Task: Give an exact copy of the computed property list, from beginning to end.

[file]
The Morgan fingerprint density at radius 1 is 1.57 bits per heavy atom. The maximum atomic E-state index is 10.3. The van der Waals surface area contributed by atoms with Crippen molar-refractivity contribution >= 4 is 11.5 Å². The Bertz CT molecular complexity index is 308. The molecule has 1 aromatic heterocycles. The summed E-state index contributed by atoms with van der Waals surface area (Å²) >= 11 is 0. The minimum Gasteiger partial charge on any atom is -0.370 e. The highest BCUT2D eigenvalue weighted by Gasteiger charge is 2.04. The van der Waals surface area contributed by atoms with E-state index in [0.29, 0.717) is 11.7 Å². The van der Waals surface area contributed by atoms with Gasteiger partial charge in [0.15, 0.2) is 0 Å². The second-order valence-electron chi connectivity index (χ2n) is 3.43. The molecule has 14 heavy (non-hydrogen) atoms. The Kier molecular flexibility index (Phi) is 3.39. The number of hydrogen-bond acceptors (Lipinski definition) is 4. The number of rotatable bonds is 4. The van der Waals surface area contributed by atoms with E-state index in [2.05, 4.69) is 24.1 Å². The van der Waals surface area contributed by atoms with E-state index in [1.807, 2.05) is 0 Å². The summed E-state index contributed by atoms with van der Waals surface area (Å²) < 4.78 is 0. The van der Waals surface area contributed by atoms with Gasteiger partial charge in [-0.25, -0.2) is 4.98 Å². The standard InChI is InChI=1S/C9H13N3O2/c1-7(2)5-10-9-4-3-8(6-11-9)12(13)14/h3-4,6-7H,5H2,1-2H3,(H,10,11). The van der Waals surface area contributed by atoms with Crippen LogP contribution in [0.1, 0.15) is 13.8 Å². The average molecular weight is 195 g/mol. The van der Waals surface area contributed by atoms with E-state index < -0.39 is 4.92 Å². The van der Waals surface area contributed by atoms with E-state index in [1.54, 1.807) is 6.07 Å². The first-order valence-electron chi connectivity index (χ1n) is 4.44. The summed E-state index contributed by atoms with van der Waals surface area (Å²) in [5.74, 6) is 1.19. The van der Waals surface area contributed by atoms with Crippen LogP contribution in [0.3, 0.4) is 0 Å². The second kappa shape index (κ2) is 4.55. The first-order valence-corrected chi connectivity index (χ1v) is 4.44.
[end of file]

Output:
The Morgan fingerprint density at radius 1 is 1.57 bits per heavy atom. The maximum atomic E-state index is 10.3. The van der Waals surface area contributed by atoms with Crippen molar-refractivity contribution >= 4 is 11.5 Å². The Bertz CT molecular complexity index is 308. The molecule has 1 aromatic heterocycles. The summed E-state index contributed by atoms with van der Waals surface area (Å²) >= 11 is 0. The minimum Gasteiger partial charge on any atom is -0.370 e. The highest BCUT2D eigenvalue weighted by Gasteiger charge is 2.04. The van der Waals surface area contributed by atoms with E-state index in [0.29, 0.717) is 11.7 Å². The van der Waals surface area contributed by atoms with Gasteiger partial charge in [0.15, 0.2) is 0 Å². The second-order valence-electron chi connectivity index (χ2n) is 3.43. The molecule has 14 heavy (non-hydrogen) atoms. The Kier molecular flexibility index (Phi) is 3.39. The number of hydrogen-bond acceptors (Lipinski definition) is 4. The number of rotatable bonds is 4. The van der Waals surface area contributed by atoms with E-state index in [2.05, 4.69) is 24.1 Å². The van der Waals surface area contributed by atoms with E-state index in [1.807, 2.05) is 0 Å². The summed E-state index contributed by atoms with van der Waals surface area (Å²) < 4.78 is 0. The van der Waals surface area contributed by atoms with Gasteiger partial charge in [-0.25, -0.2) is 4.98 Å². The standard InChI is InChI=1S/C9H13N3O2/c1-7(2)5-10-9-4-3-8(6-11-9)12(13)14/h3-4,6-7H,5H2,1-2H3,(H,10,11). The van der Waals surface area contributed by atoms with Crippen LogP contribution in [0.1, 0.15) is 13.8 Å². The average molecular weight is 195 g/mol. The van der Waals surface area contributed by atoms with E-state index < -0.39 is 4.92 Å². The van der Waals surface area contributed by atoms with E-state index in [1.54, 1.807) is 6.07 Å². The first-order valence-electron chi connectivity index (χ1n) is 4.44. The summed E-state index contributed by atoms with van der Waals surface area (Å²) in [5.74, 6) is 1.19. The van der Waals surface area contributed by atoms with Crippen LogP contribution in [0.3, 0.4) is 0 Å². The second kappa shape index (κ2) is 4.55. The first-order valence-corrected chi connectivity index (χ1v) is 4.44.